Wednesday, 28 March 2012

A beginner's mindset....

Yesterday I read a comment left on one of my recent posts, Joint locking – how useful is it really? by an anonymous commenter, which accused me of having a ‘beginner’s mindset’. I say accused because the tone on the comment was clearly an attempt to patronise or insult me.

This is the offending part of the comment :

“…….I find this discussion rather sterile and representative of a beginner's mindset: take this question to your sensei, if he/she can't show it follow my previous advice. 

I don't mean to be condescending but from what you've written it's clear your understanding of this subject is rather limited:

(This is just an excerpt from the comment; visit the post to read the entire comment)

At first I was a little taken back by the comment but after thinking about it for a few minutes I realised that being told I had a beginner’s mindset was in fact very high praise! It meant that I was open-minded, my cup isn’t yet full, I can still learn new things, gain new understanding….

Actually I don’t thing Anonymous meant that at all but he/she is wrong in thinking that a beginner’s mindset is a bad thing in a martial artist.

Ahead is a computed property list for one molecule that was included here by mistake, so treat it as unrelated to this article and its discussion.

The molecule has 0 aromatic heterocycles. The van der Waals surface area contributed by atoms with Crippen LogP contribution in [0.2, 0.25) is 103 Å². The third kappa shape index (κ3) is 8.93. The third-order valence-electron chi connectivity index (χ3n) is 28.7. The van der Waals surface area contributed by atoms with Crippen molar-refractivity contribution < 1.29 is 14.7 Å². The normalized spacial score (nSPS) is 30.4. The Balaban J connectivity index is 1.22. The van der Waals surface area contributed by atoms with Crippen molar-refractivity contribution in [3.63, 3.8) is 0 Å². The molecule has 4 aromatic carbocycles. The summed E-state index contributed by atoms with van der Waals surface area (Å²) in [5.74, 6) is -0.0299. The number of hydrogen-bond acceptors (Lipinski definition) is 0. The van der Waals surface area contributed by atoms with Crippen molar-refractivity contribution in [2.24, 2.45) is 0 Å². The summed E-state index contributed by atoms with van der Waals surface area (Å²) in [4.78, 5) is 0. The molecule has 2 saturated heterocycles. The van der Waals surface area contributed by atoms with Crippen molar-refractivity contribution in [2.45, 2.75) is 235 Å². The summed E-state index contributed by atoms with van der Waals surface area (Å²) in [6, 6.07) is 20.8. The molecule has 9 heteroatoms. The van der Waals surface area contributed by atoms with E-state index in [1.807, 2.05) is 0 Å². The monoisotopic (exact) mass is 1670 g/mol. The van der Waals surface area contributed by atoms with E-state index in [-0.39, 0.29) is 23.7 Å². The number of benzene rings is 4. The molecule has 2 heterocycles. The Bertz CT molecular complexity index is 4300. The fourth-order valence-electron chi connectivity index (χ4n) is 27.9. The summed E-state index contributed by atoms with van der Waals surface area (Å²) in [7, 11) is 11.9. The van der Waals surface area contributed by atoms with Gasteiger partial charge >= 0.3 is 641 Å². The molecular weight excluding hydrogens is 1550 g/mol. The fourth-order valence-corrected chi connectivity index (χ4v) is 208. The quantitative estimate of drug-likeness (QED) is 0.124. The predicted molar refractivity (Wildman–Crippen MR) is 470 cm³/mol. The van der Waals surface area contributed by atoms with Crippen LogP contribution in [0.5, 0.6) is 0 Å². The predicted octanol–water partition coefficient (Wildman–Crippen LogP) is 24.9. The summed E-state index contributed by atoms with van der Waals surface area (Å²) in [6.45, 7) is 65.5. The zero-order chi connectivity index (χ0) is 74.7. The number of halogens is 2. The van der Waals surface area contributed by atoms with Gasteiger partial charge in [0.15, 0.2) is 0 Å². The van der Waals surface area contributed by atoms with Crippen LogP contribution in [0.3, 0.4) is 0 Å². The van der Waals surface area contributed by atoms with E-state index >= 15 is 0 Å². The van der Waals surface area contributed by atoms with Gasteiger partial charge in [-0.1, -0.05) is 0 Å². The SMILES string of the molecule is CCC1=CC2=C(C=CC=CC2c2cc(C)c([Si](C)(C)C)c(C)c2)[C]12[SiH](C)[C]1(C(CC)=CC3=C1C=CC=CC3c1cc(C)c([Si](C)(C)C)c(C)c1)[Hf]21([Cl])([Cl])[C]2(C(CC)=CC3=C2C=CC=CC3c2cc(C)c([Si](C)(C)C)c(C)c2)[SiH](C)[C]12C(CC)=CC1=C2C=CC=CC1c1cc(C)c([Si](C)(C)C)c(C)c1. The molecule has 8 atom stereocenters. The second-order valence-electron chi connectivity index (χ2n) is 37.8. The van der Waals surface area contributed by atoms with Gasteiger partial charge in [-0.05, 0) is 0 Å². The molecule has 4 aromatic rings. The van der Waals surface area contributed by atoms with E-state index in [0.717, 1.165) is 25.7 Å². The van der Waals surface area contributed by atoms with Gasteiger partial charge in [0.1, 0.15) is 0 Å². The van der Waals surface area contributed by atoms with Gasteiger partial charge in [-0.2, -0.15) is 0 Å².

Maintaining a beginner’s mindset is a Zen concept called shoshin.  It refers to having an attitude of openness, eagerness, and lack of preconceptions when studying a subject, even when studying at an advanced level, just as a beginner in that subject would.

Zen teacher, Shunryu Suzuki said, “In the beginner's mind there are many possibilities, in the expert's mind there are few.”

There are clearly many advantages to maintaining a beginner’s mind: curiosity, openness, enthusiasm, creativity…… Unfortunately, the person with the ‘expert mind’ becomes the opposite of this: – un-inquiring, closed mined, stilted, un-creative – arrogant even.

Clearly the concept of shoshin has spread far and wide. A quick google on ‘beginner’s mindset’ found articles promoting the concept on a range of activities including swimming, software production, yoga and advertising. Each of the experts in these fields was promoting the idea of maintaining a beginner’s mindset to improve one’s ability in the respective field of practice.

All I can say to Anonymous is thank you for noticing that I have a beginner’s mindset. Clearly I am still on the right path in my martial arts studies.